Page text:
Marine ecologist swims with blue sharks off Aran Islands

‘Once you take the right precautions, it is very safe’

Blue sharks are one of the most abundant large predators on the planet, but they’ve also been fished to extinction and attracted far too many negative headlines.

That's the view of marine ecologist Nick Pfeiffer, who swam with and photographed a school – or "shiver" – of five blue sharks west of the Aran Island of Inis Oírr last weekend.

A calm Atlantic, bright sunshine and lure of fresh food provided ideal conditions for the close contact, Mr Pfeiffer told The Irish Times.

With fellow divers Jerome McCormick and Brian Stone, along with his 11-year-old son Nicky, Mr Pfeiffer set some recently caught mackerel in the deep water area overnight, then returned 16 hours later.

First in Ireland

“Water was about 16 degrees Celsius, and the sea was like oil as they approached our boat,” he said. “While I’ve seen them many times, this was the first time I swam with them in Irish waters.”

“They came right up, rubbed against me and were generally very friendly,” he said. One of the largest, at about 2m long, was a pregnant female.

“Once you take the right precautions, it is very safe,” Mr Pfeiffer said. “It’s only if you were careless, such as having fish oil on your hands, that they might take a snap at you . . . like any animal would.”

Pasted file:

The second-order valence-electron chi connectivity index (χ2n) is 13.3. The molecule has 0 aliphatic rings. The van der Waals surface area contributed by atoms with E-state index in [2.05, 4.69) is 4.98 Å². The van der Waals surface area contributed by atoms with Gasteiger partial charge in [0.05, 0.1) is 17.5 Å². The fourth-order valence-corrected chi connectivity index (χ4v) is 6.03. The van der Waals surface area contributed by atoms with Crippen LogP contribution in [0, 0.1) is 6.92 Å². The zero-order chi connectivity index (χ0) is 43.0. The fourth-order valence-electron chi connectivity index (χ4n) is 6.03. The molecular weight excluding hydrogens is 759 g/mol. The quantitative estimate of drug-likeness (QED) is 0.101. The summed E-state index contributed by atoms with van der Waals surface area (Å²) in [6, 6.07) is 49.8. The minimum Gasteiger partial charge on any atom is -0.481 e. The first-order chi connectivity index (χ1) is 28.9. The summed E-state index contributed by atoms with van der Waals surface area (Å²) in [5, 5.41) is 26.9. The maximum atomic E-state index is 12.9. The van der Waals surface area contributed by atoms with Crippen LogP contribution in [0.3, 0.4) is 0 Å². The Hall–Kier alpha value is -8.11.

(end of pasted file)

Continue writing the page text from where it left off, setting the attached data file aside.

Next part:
Blue sharks are among some 28 species of shark known to be in Irish waters, and have been tagged by Irish scientists during their summer migrations to this coastline.

Blue sharks have been tracked as far south as Morocco, said Dr Tom Doyle of NUI Galway's Ryan Institute, who was involved in a tagging programme when at University College Cork.

Swimming around

"We seem to have a lot of juvenile female blue sharks who separate from the main pack and hang out on the continental shelf," Dr Doyle said, "and enjoy some really good foraging grounds here – with one female that we tracked travelling to the Azores and then returning."

However, their population is in a “perilous state”, according to Mr Pfeiffer. Although the EU has moved to protect sharks, they do not enjoy the same protected status as whales and dolphins, and are still a target for their fins, which are used in sharkfin soup in Asian countries.

Lorna Siggins

Lorna Siggins

Lorna Siggins is the former western and marine correspondent of The Irish Times

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